The call comes from RSM, a leading firm of accountants and business advisers, following a First Tier Tribunal, which ruled two Volkswagen Transporter Kombi models were cars, while a Vauxhall Vivaro was classed as a van. Yet, argued the tax experts “most people would struggle to see the difference”.
The call has been supported by Jay Parmar, director of policy and membership at the British vehicle Rental and Leasing Association, who commenting on long-standing benefit-in-kind tax rules applicable to light commercial vehicles, said: “There is a need to modernise some of that antiquated legislation.”
RSM said: “The case provides some useful principles, [but] the picture remains unclear. We would welcome, as a matter of urgency, new guidance as to what HMRC deems to be a car and what is a van. In the meantime, with HMRC guidance contradicting the Tribunal findings, the retrospective collection of tax on these vehicles seems wholly unreasonable.”
RSM says that HMRC had taken a policy decision to challenge the view of employers on some vehicles because the taxable benefit arising on cars was significantly higher than on vans.
Current legislation states that a van must be a goods vehicle, defined as a vehicle of a construction primarily suited for the conveyance of goods or burden.
What’s more HMRC guidance argues:
- The test is applied at construction
- A vehicle designed and marketed as a multi-purpose vehicle is unlikely to be a van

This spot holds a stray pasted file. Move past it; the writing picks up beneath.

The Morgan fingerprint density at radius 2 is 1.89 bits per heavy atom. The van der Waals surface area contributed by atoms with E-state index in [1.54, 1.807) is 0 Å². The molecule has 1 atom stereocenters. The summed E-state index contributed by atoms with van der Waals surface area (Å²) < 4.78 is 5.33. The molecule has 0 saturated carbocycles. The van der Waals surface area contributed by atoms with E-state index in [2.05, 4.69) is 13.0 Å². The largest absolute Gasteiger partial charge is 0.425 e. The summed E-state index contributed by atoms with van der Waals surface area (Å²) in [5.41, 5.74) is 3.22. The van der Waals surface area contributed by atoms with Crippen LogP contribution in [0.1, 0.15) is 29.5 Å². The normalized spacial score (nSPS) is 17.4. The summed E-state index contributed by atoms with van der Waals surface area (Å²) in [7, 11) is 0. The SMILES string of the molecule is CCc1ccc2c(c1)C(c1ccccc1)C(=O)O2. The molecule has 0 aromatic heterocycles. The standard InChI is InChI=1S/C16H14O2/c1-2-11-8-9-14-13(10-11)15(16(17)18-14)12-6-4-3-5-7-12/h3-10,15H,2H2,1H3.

- A vehicle with side windows behind the driver and passenger doors, is unlikely to be a van, particularly if fitted, or capable of being fitted, with additional seating behind the driver’s row irrespective of whether fitted in the vehicle at the time.
HMRC accepts that a double cab pickup with a payload of one tonne or more, excluding its hard top, is a van for benefit-in-kind tax purposes.
However, HMRC has challenged other types of vans with a second row of seats to be cars, despite being classified by the Driver and Vehicle Licensing Agency (DVLA) and insurance companies as designed and constructed for the carriage of goods.
The DVLA classification restricts those vehicles to 60 mph in a 70 mph zone. It therefore, according to RSM, “seems inappropriate for one government department to issue speeding fines as though they are vans and another government department to impose tax penalties as though they are cars”.
Whilst the Tribunal decision was in favour of HMRC regarding the Volkswagen Transporter Kombis, the case detailed salient factors which contradicted those set out in HMRC’s guidance, said RSM.
The tax experts said: “It was found necessary to look at all the characteristics of the entire vehicle as provided to the employee, not just at construction. The side windows were considered irrelevant and being multi-purpose per se does not rule out the van being constructed primarily for the purpose of carrying goods.
“In the case of the Vauxhall Vivaro classified as a van, the over-riding factor seemed to be the significant cargo space available in the middle section, even with the middle seats in place, compared with the Volkswagen Kombi.
“Employers should be mindful when relying on HMRC guidance in determining the taxable benefit arising on a company vehicle, as this may result in unexpected tax bills and possible penalties. The wider consequence of this case could be that double cab pick-ups are brought under review.”